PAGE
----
My goal was always to hit $400,000 in sales and that would’ve been between volume work and portrait work.
I thought that I had fairly decent portrait sale averages when it came to our seniors, families and our children.
But, I felt like I plateaued over the years and no matter what I did, we couldn’t get those sales averages to go up any higher.
We were already doing in person sales, so that was not anything new to me.
But one of the small things that we changed was how we presented the images during the in-person sales appointment.
In the past, we created videos showing the portraits in the order that they were photographed.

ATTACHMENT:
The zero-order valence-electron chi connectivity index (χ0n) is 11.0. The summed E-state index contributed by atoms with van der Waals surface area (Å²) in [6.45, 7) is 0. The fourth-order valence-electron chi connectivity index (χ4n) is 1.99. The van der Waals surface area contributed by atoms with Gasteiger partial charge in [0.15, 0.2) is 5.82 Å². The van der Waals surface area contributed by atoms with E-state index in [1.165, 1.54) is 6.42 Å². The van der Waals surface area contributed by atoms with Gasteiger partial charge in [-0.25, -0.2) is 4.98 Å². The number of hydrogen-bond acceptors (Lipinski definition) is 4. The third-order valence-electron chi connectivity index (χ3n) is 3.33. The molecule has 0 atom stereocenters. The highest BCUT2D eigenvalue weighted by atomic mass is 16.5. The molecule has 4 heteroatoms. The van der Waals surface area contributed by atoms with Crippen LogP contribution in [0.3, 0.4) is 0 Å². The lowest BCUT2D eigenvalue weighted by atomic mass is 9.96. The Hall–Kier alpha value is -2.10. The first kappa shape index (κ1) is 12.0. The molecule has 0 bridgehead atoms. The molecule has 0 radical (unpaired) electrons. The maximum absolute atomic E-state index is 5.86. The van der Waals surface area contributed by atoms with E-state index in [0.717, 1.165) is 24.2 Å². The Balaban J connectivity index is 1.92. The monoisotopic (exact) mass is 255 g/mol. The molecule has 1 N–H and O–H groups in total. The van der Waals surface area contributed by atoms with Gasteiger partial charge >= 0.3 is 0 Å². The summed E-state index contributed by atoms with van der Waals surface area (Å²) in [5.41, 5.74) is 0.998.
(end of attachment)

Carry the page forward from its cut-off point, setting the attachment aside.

One of the small things that Sarah pointed out was rearranging how they were seen.
I saw the biggest increase in sales with my seniors.
Changing up the variety of how they were seen in that presentation made it so easy that at the end when the slideshow was over, everybody would just say how much they loved their portraits.
About half of our seniors last year went with our top package, which is about $4,000!
And we had a senior order that was $6,000.
That little change was a game changer for us.
And it helped get those portrait sales averages right where I wanted them to be.
For the first time in 17 years, I hit my goal.
So a piece of advice that I would give for anyone trying to hit $100,000 is obviously in person sales.
I can’t stress enough how strongly I believe in that.
Because the year that I originally implemented in person sales, I had increased my gross annual sales by $100,000.
I feel like the small changes, as scary as they might be sometimes, make a huge impact on your overall numbers at the end of the year.